About the EC FW5 “Centres of Excellence” programme

 The specific single programme call within the Accompanying Measures programme of the FW5 of the EC, called as “Support for centres of excellence”, was announced in the late autumn of 1999.  States eligible to participate in this indirect RTD action were Central and East European countries from Cyprus to Estonia, i.e. the countries most of whom are associated with the FW5 by now and who can participate in Activity 1 of the FW. By the way, Estonia was the first CEE country that signed bi-lateral agreement with the EC to participate in FW on equal bases with the member states.  Main objective of the call is to support excellent research centres of the countries concerned, the Centres of Excellence (CE) as the winners of the call, to “better put their capabilities at the service of the economic and social needs of the region, in conformity with the interests of the Union as a whole”.  Networking and twinning arrangements with other European centres have planned to meet the goals mentioned. The quality and volume of scientific/technological output and activities of the research centre were the most important eligibility criteria for the CE.

There were no priority fields or subjects, the open competition without any country quotas was organized. About 190 research centres have taken part in the call. Later the political consideration that every eligible country should have at least one CE was applied. Finally 34 research institutions as CE were selected out and financial support for the networking and twinning activities in accordance with the accepted concrete work packages of the proposal was granted to them. Estonia is lucky to have two CE, one of them is our Institute of Physics (IoP), University of Tartu. IoP signed the corresponding contract with EC for three years (starting from October 1, 2000) in the very first wave of negotiations.

  Estomaterials – the Centre of Excellence project in the Institute of Physics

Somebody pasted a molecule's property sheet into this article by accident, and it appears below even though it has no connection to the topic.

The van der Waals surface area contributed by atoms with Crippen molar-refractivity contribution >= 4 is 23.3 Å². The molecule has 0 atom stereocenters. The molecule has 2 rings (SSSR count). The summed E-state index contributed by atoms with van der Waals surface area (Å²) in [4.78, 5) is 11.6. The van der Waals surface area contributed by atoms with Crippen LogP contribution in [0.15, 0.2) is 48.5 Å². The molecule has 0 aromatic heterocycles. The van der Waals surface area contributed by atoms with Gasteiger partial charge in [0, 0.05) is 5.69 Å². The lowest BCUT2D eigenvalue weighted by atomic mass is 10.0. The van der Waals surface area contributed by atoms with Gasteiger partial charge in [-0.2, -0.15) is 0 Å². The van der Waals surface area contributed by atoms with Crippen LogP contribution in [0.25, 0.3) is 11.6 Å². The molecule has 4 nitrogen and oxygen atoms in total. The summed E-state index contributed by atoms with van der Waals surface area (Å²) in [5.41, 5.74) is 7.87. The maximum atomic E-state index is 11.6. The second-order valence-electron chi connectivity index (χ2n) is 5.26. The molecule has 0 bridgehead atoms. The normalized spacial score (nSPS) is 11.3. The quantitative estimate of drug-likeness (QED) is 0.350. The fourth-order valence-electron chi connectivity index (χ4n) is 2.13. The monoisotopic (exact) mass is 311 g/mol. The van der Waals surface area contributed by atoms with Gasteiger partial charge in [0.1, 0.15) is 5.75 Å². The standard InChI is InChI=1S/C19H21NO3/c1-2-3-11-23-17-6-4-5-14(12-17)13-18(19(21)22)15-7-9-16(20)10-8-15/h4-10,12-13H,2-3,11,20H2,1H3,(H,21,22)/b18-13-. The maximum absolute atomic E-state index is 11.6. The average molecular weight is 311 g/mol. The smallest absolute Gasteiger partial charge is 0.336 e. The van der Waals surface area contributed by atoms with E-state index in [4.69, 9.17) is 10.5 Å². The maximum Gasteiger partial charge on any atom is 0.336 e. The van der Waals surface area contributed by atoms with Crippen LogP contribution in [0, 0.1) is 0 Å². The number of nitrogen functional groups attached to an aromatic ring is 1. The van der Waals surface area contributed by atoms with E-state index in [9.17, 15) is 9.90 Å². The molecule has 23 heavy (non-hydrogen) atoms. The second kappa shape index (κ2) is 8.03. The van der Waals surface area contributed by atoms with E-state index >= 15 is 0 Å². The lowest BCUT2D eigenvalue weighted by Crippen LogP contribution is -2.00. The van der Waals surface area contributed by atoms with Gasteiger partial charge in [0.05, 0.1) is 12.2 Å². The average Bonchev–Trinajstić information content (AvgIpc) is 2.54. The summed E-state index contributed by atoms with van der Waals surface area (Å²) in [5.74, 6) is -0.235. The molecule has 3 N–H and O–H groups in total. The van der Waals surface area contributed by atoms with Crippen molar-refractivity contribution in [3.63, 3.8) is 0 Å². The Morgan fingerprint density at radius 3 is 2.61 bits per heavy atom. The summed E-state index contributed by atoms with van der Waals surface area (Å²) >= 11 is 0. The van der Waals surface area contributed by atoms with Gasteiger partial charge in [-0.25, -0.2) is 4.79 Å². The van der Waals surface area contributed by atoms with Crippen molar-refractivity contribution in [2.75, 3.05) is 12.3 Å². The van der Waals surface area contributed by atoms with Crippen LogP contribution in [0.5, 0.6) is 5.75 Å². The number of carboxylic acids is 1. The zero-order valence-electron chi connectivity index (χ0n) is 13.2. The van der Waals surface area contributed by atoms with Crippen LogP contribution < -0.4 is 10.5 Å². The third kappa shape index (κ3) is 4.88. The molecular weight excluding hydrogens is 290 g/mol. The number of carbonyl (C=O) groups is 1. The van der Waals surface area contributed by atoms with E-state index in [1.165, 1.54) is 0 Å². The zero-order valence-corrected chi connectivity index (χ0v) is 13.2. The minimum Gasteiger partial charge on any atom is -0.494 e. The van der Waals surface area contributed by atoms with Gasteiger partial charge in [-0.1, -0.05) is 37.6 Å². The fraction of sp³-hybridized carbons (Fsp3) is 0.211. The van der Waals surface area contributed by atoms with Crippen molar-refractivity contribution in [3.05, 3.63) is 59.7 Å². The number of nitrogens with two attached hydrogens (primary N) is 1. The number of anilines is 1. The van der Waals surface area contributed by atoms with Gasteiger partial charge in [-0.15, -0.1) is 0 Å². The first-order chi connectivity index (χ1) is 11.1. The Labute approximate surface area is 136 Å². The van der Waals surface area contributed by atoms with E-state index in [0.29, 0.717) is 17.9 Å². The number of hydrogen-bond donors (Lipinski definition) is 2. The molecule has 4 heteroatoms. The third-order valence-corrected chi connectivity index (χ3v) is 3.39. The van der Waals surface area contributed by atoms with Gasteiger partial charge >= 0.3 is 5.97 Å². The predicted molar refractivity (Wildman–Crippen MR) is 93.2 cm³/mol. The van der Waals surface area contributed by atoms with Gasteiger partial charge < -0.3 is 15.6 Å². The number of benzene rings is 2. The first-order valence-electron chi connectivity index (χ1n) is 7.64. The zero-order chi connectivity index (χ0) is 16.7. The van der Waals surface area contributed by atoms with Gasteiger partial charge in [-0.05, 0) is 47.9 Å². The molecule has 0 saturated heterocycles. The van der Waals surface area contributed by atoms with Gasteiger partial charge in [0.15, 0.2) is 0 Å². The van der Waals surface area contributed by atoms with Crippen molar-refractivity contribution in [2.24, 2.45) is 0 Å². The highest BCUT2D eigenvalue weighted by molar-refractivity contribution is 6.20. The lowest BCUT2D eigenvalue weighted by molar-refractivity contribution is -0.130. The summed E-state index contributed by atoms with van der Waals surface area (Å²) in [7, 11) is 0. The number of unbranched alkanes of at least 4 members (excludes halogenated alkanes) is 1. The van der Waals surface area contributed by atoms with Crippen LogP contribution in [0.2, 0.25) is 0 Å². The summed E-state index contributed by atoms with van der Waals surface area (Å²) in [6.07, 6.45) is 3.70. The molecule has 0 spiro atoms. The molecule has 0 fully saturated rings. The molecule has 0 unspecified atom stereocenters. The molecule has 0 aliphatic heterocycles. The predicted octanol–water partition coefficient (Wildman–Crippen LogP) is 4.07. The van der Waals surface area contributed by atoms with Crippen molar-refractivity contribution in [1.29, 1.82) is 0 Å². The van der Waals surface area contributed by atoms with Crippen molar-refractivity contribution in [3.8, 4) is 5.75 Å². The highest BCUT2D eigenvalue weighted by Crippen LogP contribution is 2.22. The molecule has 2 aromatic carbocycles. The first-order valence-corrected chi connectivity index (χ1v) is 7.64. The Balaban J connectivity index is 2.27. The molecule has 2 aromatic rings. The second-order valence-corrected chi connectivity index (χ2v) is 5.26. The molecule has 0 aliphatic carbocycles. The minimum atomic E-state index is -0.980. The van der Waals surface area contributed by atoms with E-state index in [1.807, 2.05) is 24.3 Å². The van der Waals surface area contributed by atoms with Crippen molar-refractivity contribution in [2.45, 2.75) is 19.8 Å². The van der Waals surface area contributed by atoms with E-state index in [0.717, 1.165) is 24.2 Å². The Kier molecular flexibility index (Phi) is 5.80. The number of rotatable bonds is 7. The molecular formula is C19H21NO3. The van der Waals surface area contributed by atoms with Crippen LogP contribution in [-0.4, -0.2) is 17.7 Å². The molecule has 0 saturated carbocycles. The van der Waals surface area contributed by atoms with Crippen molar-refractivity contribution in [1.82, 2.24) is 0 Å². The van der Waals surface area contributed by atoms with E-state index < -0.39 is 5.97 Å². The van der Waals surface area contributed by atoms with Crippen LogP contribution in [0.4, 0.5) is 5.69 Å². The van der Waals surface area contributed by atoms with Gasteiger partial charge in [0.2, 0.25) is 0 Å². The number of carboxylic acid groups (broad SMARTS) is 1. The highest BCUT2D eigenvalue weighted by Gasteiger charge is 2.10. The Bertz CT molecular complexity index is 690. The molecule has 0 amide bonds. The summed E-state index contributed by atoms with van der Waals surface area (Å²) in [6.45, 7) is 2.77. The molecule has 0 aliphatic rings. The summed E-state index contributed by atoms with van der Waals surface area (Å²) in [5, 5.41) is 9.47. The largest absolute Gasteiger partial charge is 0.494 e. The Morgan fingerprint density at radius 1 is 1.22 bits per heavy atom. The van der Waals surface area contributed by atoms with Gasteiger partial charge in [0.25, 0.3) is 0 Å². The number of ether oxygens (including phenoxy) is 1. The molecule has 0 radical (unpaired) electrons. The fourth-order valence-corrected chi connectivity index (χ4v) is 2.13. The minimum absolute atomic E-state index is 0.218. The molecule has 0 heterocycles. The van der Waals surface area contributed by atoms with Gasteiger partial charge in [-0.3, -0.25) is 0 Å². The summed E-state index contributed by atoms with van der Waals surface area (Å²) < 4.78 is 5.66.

We named our project as “Regional Centre of Excellence in New Functional Materials, their Design, Diagnostics and Exploitation”. The acronym “Estomaterials” has been utilized for the short proposal name. This is one of the six proposals in the field of material science and physics among 34 winning projects of all subjects. The amount of our project is 0.7 MEUR (about 10.95 MEEK). This networking and twinning activities money can be used for PhD postgraduate students, postdocks, foreign guest lecturers/researchers and for our visits to the research centres abroad, for the organizing of workshops and conferences. Small amount of money can be used for chemicals, materials, software and some PC for long-term visitors. No any salaries for local persons allowed except for some out-of-the-institution technical help in organizing meetings. The overhead calculated only from the sums paid to long-term visitors can be used for a direct support of research or to cover whatever other needs the CE needs.

The goal of the project is to enable the CE more efficiently participate in preparation of Estonia to accession to the EU, by restructuring their S&T sector. The primary objective of the proposed measures is to revivify the high-tech industry in Estonia and in the Tartu region by providing and implementing new materials (in particular, with predicted characteristics) and technologies for informatics, photonics, medicine and environmental services, by co-operation with the European high-technology companies and by training skilful young entrepreneurs. The project is related to the priority of the 5th Framework Programme 1.1.3.-5.2. Advanced functional materials.

The CE project have been planned in accordance with several fixed in the EC bulletins and “recommended” by euro-officials rules. The work itself and corresponding activities will be done by the following ten project work packages:

All work packages are divided into activity-oriented sub-packages, describing the work stages in detail. The rigid structuring of the CE proposal formulas foresaw the formal part three years ahead, with very high precision and full of restrictions. However, a small flexibility still exists in adjusting of the yearly and six-months “planning sheets” to the needs of reality.